Friday, February 27, 2009

Another thing I learned in a committee meeting

The second heated topic of discussion in this committee meeting was how to make the new employee feel more welcome and part of the organization.

Again, I talked a lot more than I wanted to about this. And here, I need a little help.

I'm really lucky. I have 2 managers above me who are well versed in the workings of the organization. Who does what well (whether or not it is a formal part of their job description), personalities, history. They are also willing to share this information.

Most of the other folks in my department aren't so lucky.

The inevitable conversations around more meetings, committees, mentorship, cohorts, etc. occurred. I know that for me personally, a cohort of employees who started during X month could potentially be useful - with a volunteer mentor.

When I mentioned the cohort / mentor idea, the inevitable "what is your vision of this thing?" Question came up. I admitted I didn't have one - just an unformed idea. All I knew was that when I run into people that I went to Orientation with - there is a welcome glimmer of recognition between the parties and greater openness to conversation.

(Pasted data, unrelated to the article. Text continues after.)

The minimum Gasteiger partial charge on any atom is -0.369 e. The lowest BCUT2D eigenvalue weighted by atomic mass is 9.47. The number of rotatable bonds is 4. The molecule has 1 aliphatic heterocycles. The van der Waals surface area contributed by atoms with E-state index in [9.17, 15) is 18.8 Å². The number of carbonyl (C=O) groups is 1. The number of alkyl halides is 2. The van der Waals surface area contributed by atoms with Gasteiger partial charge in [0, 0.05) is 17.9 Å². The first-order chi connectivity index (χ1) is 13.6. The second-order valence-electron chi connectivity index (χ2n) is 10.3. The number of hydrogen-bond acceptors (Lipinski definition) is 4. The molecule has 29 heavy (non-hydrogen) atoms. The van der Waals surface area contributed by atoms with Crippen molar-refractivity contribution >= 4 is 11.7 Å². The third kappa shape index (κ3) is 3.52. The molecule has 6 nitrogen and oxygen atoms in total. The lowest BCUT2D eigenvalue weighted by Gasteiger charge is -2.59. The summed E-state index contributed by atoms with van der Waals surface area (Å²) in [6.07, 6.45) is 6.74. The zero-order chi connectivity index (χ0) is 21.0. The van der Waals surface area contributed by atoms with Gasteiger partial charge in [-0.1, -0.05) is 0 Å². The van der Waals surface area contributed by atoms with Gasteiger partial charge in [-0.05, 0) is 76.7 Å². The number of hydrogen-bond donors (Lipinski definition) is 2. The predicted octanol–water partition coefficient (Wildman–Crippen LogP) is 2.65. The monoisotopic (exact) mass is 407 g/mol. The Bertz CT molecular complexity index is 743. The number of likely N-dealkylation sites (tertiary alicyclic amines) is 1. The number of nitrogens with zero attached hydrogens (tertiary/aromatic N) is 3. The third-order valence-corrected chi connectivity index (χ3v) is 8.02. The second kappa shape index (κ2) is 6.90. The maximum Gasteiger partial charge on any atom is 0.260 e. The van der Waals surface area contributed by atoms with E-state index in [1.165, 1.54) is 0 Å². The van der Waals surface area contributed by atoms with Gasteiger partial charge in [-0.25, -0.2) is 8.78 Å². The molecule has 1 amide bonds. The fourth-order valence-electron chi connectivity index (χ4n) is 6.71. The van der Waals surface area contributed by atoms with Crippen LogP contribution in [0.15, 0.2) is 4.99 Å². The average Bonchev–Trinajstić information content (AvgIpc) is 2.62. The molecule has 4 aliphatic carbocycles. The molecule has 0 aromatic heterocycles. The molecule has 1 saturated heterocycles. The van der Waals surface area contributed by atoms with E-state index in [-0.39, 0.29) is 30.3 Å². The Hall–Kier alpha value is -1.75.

Afterwards, I wondered whether it needed to be, or should be, that formalized.

Maybe we should just recognize that we will learn more about our colleages, as an organic part of our work. Not expect that a new employee will know everything and everyone within a month and feel comfortable. Especially with a department this big and spread out (we are on 2 campuses about 20+ miles apart).

I've had lots of new jobs. No matter where I end up - inclusion is still a process.

Am I off base? Is there a way to mitigate some of the natural discomfort of a new job and getting to know a new group of people? Should there be a formal process in place to make people feel included? Any models you have seen that worked well?

1 comment:

Clark said...

Wendy, can't talk from models (for a change :), but you've got to reckon onboarding that helps you learn the values and vocabulary, provides information about how to self-help, and welcomes you has got to be part of the picture. Mentoring is a powerful way to accomplish that. Go get 'em!